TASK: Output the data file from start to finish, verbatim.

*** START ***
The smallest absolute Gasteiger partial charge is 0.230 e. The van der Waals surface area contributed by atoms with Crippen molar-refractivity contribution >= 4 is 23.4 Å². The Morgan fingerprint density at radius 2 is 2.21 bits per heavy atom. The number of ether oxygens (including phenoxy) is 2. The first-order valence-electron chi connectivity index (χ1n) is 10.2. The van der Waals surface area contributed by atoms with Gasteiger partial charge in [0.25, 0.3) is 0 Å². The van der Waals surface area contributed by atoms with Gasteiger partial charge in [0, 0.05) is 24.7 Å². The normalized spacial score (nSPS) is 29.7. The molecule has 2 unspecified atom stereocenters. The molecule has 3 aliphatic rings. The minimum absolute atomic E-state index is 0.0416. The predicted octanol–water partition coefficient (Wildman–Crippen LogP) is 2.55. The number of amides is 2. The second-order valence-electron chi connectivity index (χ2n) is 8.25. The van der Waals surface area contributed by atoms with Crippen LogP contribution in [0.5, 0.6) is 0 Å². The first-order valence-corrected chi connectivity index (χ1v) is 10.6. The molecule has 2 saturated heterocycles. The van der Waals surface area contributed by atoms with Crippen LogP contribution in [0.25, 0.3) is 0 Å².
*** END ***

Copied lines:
The smallest absolute Gasteiger partial charge is 0.230 e. The van der Waals surface area contributed by atoms with Crippen molar-refractivity contribution >= 4 is 23.4 Å². The Morgan fingerprint density at radius 2 is 2.21 bits per heavy atom. The number of ether oxygens (including phenoxy) is 2. The first-order valence-electron chi connectivity index (χ1n) is 10.2. The van der Waals surface area contributed by atoms with Gasteiger partial charge in [0.25, 0.3) is 0 Å². The van der Waals surface area contributed by atoms with Gasteiger partial charge in [0, 0.05) is 24.7 Å². The normalized spacial score (nSPS) is 29.7. The molecule has 2 unspecified atom stereocenters. The molecule has 3 aliphatic rings. The minimum absolute atomic E-state index is 0.0416. The predicted octanol–water partition coefficient (Wildman–Crippen LogP) is 2.55. The number of amides is 2. The second-order valence-electron chi connectivity index (χ2n) is 8.25. The van der Waals surface area contributed by atoms with Crippen LogP contribution in [0.5, 0.6) is 0 Å². The first-order valence-corrected chi connectivity index (χ1v) is 10.6. The molecule has 2 saturated heterocycles. The van der Waals surface area contributed by atoms with Crippen LogP contribution in [0.25, 0.3) is 0 Å².